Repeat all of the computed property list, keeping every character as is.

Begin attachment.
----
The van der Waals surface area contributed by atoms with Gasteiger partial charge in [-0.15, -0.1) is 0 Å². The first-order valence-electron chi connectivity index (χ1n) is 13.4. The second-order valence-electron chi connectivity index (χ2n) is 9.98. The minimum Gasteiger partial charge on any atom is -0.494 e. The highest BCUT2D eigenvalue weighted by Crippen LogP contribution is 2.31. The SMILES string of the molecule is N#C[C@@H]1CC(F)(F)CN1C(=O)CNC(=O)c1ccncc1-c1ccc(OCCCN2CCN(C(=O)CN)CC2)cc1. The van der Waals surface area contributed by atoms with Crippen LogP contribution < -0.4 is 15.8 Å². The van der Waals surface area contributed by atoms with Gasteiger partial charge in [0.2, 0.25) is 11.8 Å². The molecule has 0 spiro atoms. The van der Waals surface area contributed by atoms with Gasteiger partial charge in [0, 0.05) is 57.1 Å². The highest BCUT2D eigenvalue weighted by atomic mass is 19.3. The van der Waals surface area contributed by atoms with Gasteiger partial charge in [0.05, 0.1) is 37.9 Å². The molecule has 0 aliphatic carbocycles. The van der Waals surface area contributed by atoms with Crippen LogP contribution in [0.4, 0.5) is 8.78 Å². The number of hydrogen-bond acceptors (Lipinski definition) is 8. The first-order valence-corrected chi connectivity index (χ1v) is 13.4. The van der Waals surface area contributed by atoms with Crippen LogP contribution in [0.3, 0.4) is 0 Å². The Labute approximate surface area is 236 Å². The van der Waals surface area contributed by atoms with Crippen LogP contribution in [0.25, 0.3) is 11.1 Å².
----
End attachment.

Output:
The van der Waals surface area contributed by atoms with Gasteiger partial charge in [-0.15, -0.1) is 0 Å². The first-order valence-electron chi connectivity index (χ1n) is 13.4. The second-order valence-electron chi connectivity index (χ2n) is 9.98. The minimum Gasteiger partial charge on any atom is -0.494 e. The highest BCUT2D eigenvalue weighted by Crippen LogP contribution is 2.31. The SMILES string of the molecule is N#C[C@@H]1CC(F)(F)CN1C(=O)CNC(=O)c1ccncc1-c1ccc(OCCCN2CCN(C(=O)CN)CC2)cc1. The van der Waals surface area contributed by atoms with Crippen LogP contribution < -0.4 is 15.8 Å². The van der Waals surface area contributed by atoms with Gasteiger partial charge in [0.2, 0.25) is 11.8 Å². The molecule has 0 spiro atoms. The van der Waals surface area contributed by atoms with Gasteiger partial charge in [0, 0.05) is 57.1 Å². The highest BCUT2D eigenvalue weighted by atomic mass is 19.3. The van der Waals surface area contributed by atoms with Gasteiger partial charge in [0.05, 0.1) is 37.9 Å². The molecule has 0 aliphatic carbocycles. The van der Waals surface area contributed by atoms with Crippen LogP contribution in [0.4, 0.5) is 8.78 Å². The number of hydrogen-bond acceptors (Lipinski definition) is 8. The first-order valence-corrected chi connectivity index (χ1v) is 13.4. The van der Waals surface area contributed by atoms with Crippen LogP contribution in [0.3, 0.4) is 0 Å². The Labute approximate surface area is 236 Å². The van der Waals surface area contributed by atoms with Crippen LogP contribution in [0.25, 0.3) is 11.1 Å².